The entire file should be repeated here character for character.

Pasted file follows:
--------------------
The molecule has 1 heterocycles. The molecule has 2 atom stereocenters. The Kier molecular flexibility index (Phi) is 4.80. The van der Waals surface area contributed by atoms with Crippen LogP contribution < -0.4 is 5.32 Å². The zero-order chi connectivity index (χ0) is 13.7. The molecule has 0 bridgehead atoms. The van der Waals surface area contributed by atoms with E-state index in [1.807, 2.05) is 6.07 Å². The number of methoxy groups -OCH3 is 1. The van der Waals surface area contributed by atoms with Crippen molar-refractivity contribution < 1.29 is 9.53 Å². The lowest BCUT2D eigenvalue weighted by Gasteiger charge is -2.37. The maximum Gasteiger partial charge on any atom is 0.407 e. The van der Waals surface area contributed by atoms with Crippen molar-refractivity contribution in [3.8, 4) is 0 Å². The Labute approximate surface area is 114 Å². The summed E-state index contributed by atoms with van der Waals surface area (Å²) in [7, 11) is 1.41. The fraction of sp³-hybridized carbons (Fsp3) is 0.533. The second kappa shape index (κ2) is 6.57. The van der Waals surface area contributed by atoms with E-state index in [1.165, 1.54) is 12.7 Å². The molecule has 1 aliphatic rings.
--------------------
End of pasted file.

The molecule has 1 heterocycles. The molecule has 2 atom stereocenters. The Kier molecular flexibility index (Phi) is 4.80. The van der Waals surface area contributed by atoms with Crippen LogP contribution < -0.4 is 5.32 Å². The zero-order chi connectivity index (χ0) is 13.7. The molecule has 0 bridgehead atoms. The van der Waals surface area contributed by atoms with E-state index in [1.807, 2.05) is 6.07 Å². The number of methoxy groups -OCH3 is 1. The van der Waals surface area contributed by atoms with Crippen molar-refractivity contribution < 1.29 is 9.53 Å². The lowest BCUT2D eigenvalue weighted by Gasteiger charge is -2.37. The maximum Gasteiger partial charge on any atom is 0.407 e. The van der Waals surface area contributed by atoms with Crippen molar-refractivity contribution in [3.8, 4) is 0 Å². The Labute approximate surface area is 114 Å². The summed E-state index contributed by atoms with van der Waals surface area (Å²) in [7, 11) is 1.41. The fraction of sp³-hybridized carbons (Fsp3) is 0.533. The second kappa shape index (κ2) is 6.57. The van der Waals surface area contributed by atoms with E-state index in [1.165, 1.54) is 12.7 Å². The molecule has 1 aliphatic rings.